When the first successful open-heart procedure was performed using an extracorporeal device the job description of the heart-lung pump technician was straightforward. This individual would operate the heart-lung pump to support the patients circulation while the surgeon operated on a non-beating, bloodless heart. The early heart-lung machines were operated by doctors since it was felt that cardiopulmonary bypass would require complex physiological monitoring and corrections. Eventually, this task was turned over to technicians who had little if any formal training in perfusion. Perfusionists were drawn from all walks of life and often found themselves reading medical journals and textbooks to explain the physiologic problems they were facing during cardiopulmonary bypass.

This early learning curve was very steep. Many patients suffered while surgical and perfusion skills were being mastered and mysteries solved. Such is the consequence of all new technologies. Not all technology can be learned in the laboratory and consequently much is learned in the operating room.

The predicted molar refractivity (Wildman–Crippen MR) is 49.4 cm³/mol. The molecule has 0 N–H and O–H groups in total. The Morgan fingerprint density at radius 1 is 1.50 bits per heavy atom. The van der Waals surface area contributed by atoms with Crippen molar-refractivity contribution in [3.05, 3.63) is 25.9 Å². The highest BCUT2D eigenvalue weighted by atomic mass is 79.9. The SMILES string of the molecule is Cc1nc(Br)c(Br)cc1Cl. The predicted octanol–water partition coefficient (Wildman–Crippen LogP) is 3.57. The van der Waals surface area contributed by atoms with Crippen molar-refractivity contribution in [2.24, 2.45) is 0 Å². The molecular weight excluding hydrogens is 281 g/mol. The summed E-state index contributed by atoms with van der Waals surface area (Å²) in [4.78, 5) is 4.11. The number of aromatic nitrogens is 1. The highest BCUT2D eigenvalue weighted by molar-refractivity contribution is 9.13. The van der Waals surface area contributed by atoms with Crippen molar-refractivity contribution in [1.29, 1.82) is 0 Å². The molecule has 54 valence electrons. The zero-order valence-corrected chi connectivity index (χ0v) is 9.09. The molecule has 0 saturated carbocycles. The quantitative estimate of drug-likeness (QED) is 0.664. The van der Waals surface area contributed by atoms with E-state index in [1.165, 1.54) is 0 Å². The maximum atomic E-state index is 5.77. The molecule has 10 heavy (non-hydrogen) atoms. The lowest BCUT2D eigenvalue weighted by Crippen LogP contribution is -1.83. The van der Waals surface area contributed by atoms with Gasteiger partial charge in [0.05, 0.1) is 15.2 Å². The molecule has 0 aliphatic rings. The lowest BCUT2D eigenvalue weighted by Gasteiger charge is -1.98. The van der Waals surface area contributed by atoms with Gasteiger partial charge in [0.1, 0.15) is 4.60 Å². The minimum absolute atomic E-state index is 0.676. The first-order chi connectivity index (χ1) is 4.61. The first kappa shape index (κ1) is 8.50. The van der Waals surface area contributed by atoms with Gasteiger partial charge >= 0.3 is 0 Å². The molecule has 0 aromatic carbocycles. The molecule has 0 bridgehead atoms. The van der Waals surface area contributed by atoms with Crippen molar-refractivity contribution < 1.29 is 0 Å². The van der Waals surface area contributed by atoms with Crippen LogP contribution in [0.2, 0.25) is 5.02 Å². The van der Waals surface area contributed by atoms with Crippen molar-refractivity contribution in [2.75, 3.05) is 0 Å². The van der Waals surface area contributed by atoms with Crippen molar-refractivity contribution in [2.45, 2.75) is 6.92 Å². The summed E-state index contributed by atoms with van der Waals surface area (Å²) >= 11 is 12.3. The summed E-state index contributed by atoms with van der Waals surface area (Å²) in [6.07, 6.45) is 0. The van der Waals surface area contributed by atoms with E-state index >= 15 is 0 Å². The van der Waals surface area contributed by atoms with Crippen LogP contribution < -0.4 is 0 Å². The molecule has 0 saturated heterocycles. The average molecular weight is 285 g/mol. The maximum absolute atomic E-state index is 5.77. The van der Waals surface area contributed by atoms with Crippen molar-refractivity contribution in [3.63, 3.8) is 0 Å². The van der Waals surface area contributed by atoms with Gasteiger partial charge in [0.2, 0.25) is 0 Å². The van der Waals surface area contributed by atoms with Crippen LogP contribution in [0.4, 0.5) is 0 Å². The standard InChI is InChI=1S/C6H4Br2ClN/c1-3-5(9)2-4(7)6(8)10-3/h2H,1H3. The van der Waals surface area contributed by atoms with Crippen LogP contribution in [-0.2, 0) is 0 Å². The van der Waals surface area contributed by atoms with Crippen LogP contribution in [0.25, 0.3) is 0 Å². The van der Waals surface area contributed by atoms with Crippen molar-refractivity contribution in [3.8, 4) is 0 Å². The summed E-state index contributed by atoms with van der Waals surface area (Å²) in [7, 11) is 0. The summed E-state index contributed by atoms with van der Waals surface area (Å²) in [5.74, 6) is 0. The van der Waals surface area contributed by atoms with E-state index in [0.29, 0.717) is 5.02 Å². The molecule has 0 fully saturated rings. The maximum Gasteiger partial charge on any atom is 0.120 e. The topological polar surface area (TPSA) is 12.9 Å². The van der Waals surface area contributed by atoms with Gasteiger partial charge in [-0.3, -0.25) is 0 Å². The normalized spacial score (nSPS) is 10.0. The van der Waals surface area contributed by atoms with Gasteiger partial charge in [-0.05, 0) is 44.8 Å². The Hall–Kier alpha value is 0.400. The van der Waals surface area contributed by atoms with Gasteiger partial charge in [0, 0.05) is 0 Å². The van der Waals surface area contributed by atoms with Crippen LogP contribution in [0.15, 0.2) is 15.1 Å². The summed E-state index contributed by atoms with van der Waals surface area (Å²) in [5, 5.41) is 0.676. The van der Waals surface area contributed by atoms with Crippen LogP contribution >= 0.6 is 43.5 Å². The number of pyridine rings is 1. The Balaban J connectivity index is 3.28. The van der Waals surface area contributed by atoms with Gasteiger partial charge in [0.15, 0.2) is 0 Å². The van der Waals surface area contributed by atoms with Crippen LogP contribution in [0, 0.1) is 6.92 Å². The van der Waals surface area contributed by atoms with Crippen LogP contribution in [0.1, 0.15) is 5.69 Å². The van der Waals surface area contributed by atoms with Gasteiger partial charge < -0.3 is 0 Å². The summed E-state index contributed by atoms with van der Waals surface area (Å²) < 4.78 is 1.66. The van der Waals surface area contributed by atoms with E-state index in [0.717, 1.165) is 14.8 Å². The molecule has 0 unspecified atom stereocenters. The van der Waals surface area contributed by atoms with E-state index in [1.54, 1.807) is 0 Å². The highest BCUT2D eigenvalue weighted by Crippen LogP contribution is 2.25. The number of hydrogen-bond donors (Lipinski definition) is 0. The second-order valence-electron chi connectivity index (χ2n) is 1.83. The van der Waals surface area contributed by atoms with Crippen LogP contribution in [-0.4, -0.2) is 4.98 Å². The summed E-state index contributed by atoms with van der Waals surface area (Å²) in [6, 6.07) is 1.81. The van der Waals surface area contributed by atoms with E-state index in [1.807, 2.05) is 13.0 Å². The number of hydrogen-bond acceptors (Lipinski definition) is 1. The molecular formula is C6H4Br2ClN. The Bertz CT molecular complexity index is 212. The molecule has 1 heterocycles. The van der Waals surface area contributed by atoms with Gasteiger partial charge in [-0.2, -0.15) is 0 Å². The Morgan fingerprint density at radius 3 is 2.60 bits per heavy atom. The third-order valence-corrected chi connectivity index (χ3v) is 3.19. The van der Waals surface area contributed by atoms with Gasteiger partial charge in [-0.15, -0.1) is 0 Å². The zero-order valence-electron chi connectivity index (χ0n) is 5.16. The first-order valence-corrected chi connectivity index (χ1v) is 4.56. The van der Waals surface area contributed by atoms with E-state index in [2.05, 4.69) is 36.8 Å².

Though venous occlusion and cross-circulation techniques allowed for some early successes, ultimately, the use of extracorporeal circulation with cardiopulmonary bypass allowed for the widespread acceptance of open-heart surgery. At first, cardiopulmonary bypass science evolved at a rapid rate with a plethora of devices being invented. This flourish of research paralleled the refinement of cardiac surgical operations and cardiovascular diagnostic technology. This era lasted for approximately thirty years. Then interest in further development in cardiopulmonary devices entered a stagnant period while cardiac surgical procedures continued to improve. Today cardiopulmonary bypass has remained essentially unchanged for nearly twenty years whereas open-heart surgery has evolved in some very exciting ways.